According to the 2015 Western Canadian Cow-Calf Survey, 60% of producers include pregnancy detection as part of their management strategy. That’s up from 49% nearly two decades ago, according to the 1997/98 Alberta Cow-Calf Survey results, and up from 34% reported by the 1987-89 Alberta survey.
But the question remains as to why 40% of producers in Western Canada choose not to preg-check their cows.
Assuming a spring calving schedule, generally producers have three options for
managing open Continue reading
The Canadian Beef Industry Award for Outstanding Research and Innovation is presented by the Beef Cattle Research Council (BCRC) each year to recognize a researcher or scientist whose work has contributed to advancements in the competitiveness and sustainability of the Canadian beef industry.
Nominations are welcome from all stakeholders of the Canadian beef industry and will be reviewed by a selection committee?comprised of beef producers, industry experts and retired beef-related researchers located across the country.
To be eligible, nominees must be Canadian citizens or landed immigrants actively involved in research of benefit to the Canadian beef industry within the past 5 years. Benefit to the industry must be evident in a strong research program aligned with industry priorities, a demonstrated passion and long-term commitment through leadership, teamwork, and mentorship, involvement in ongoing education and training (where applicable), and active engagement with industry stakeholders.
Nominations for the 2016 award?will be accepted?until?May 1, 2016.
The recipient of the inaugural 2015 award was beef cattle nutrition and management expert Dr. John McKinnon. Remaining 2015 nominations and new 2016 submissions will be equally considered for the 2016 award. It will be presented at the Canadian Beef Industry Conference in August.
Learn more and find the nomination form at?/e8f/about/award.cfm
This article written by Dr. Reynold Bergen, BCRC Science Director, originally appeared in the March 2016 issue of Canadian Cattlemen magazine and is reprinted on the BCRC Blog with permission of the publisher.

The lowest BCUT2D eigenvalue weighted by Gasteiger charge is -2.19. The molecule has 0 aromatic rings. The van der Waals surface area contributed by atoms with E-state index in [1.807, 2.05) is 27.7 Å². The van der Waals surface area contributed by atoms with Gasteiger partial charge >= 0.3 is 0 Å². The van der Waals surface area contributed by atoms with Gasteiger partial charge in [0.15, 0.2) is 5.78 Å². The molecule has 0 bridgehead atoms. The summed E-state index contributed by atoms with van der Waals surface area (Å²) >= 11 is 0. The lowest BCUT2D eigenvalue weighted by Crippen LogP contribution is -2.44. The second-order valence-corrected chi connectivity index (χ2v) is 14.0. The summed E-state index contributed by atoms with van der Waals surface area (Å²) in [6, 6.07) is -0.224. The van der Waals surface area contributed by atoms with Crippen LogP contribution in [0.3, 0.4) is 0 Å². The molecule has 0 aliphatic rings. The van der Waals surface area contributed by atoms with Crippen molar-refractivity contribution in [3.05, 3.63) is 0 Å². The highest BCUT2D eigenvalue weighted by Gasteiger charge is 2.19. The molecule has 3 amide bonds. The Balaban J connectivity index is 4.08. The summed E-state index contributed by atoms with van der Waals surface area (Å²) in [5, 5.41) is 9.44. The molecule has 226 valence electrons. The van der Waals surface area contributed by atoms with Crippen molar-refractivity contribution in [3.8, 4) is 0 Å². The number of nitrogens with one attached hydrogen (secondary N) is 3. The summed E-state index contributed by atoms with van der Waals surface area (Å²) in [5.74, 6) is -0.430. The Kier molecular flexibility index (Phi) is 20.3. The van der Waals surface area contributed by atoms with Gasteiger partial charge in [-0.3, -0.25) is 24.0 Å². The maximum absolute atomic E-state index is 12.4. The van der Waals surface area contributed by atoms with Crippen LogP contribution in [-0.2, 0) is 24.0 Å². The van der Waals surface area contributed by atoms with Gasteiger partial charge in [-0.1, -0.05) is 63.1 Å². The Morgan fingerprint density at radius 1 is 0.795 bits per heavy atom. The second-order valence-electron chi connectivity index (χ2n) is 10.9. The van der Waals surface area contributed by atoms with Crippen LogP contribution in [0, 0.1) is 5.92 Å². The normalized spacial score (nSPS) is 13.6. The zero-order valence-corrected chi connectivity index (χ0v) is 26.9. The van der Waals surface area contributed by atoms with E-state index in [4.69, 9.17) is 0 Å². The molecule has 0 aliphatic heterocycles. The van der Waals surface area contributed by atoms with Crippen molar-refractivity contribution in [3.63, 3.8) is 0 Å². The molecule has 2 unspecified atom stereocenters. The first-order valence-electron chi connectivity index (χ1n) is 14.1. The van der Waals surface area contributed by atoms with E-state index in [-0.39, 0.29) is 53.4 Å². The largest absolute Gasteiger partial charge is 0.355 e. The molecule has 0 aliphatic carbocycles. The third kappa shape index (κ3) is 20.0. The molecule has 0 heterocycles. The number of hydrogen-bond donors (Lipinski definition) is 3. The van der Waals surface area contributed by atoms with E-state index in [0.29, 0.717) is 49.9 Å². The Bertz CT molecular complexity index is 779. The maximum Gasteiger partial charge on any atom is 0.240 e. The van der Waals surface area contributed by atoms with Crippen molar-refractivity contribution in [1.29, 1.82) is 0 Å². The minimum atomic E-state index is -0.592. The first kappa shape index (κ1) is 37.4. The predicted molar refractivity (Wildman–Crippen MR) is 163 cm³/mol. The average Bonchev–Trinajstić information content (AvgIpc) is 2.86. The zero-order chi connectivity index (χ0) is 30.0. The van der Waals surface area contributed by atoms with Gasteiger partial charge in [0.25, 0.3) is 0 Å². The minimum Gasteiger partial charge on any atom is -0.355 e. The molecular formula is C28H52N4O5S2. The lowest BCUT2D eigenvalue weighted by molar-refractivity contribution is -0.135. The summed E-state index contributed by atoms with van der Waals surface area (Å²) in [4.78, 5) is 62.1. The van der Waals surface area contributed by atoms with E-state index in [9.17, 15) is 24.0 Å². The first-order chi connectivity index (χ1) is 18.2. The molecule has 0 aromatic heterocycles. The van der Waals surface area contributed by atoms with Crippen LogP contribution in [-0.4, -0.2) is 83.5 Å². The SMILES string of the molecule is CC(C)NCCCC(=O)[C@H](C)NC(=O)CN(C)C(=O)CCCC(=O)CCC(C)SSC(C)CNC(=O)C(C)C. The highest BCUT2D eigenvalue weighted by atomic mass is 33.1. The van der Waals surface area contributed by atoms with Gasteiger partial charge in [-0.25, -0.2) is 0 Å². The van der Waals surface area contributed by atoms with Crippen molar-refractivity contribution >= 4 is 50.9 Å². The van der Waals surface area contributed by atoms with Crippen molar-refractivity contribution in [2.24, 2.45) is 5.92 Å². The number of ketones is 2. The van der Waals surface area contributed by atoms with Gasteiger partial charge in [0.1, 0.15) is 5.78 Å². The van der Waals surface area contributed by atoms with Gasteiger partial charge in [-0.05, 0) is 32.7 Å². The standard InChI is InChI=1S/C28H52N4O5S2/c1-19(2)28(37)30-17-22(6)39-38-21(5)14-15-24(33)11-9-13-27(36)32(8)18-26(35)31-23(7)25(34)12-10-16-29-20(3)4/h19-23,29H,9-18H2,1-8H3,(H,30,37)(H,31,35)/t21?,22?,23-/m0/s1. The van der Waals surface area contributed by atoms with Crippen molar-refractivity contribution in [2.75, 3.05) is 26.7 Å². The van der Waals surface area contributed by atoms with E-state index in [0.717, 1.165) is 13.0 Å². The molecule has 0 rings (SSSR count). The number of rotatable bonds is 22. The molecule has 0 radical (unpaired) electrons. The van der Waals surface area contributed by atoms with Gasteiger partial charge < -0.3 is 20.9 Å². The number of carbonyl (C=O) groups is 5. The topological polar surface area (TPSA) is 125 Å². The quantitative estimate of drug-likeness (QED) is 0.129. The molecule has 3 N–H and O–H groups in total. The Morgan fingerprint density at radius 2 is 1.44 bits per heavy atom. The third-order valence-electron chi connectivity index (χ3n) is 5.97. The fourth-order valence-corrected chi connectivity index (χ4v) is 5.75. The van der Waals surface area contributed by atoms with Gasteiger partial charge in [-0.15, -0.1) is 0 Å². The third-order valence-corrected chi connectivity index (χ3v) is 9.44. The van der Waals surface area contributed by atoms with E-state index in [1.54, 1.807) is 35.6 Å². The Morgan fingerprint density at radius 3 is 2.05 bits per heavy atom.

In July 2014, a well-respected journal called?Proceedings of the National Academy of Sciences?published a report that criticized meat production in general, and beef production in general, on the basis of their environmental footprints (“Land, irrigation, water, greenhouse gas, and reactive nitrogen burdens of meat, eggs, and dairy production in the United States”, PNAS 111:11996-12001). That paper has been refuted in this column and elsewhere, so I won’t rehash those details again, except to point out that the authors indicated that globalization meant that Americans’ dietary habits are rapidly adopted by “large and burgeoning economies as those of China and India”. They went on to suggest that appropriately legislating American diets would help people in emerging economies make better (and more environmentally sound) eating decisions. That idea came very close to reality last year. Continue reading
Thank you for your interest! The survey is now closed.
As someone who follows the BCRC Blog, you’re almost guaranteed to be what?we call a ‘Canadian beef industry stakeholder’, meaning you
- own or manage beef cattle,
- conduct research on beef, cattle or forages,
- are a large animal veterinarian,
- own or work for an abattoir/beef processor,
- are a government employee in a beef-related role,
- work or volunteer for an organization that actively supports the beef industry, or
- have?another valuable?role that supports and relies on?Canadian beef production.
You?hold a stake in the beef industry, so?the Beef Cattle Research Council (BCRC) and the Beef Value Chain Roundtable (BVCRT) rely on?your input on research issues.
Please consider answering our?15-20 minute questionnaire by May 31st.
Your feedback will inform the next five-year National Beef Research Strategy?and impact?the long term competitiveness of the Canadian beef industry.
March 1, 2016
CALGARY, AB — Championing a new era of teamwork and success for Canada’s beef industry is the focus of a new national conference set to kick-off this summer in Calgary, Alberta. Registration is now open for the inaugural Canadian Beef Industry Conference (CBIC), August 9 – 11 at the Grey Eagle Resort and Casino, featuring top speakers on important issues and hot topics for the industry.
“The Canadian beef industry is among the most dynamic and diverse of its kind in the world,” says beef producer Rob Smith, also Canadian Angus Association Chief Executive Officer and co-chair of the 2016 CBIC. “This poses challenges. But it’s also a major strength. Everyone from industry leaders to individual producers has an important role to play, to strengthen our industry and drive it forward. That’s what this conference is all about.”
CBIC is a joint collaboration of the Beef Cattle Research Council (BCRC), Canada Beef, the Canadian Beef Breeds Council (CBBC) and the Canadian Cattlemen’s Association (CCA). It will combine semi-annual and annual meetings of several stakeholder groups, along with learning and networking opportunities.
“We encourage everyone from across the various regions and industry sectors to participate — to learn, share ideas and help grow our industry,” says beef producer Virgil Lowe, co-chair of the 2016 CBIC and also an Associate with Dentons Canada LLP.
Opening day keynote speaker is entrepreneur, consultant and former Dragon’s Den star Arlene Dickinson. The agenda will also include Continue reading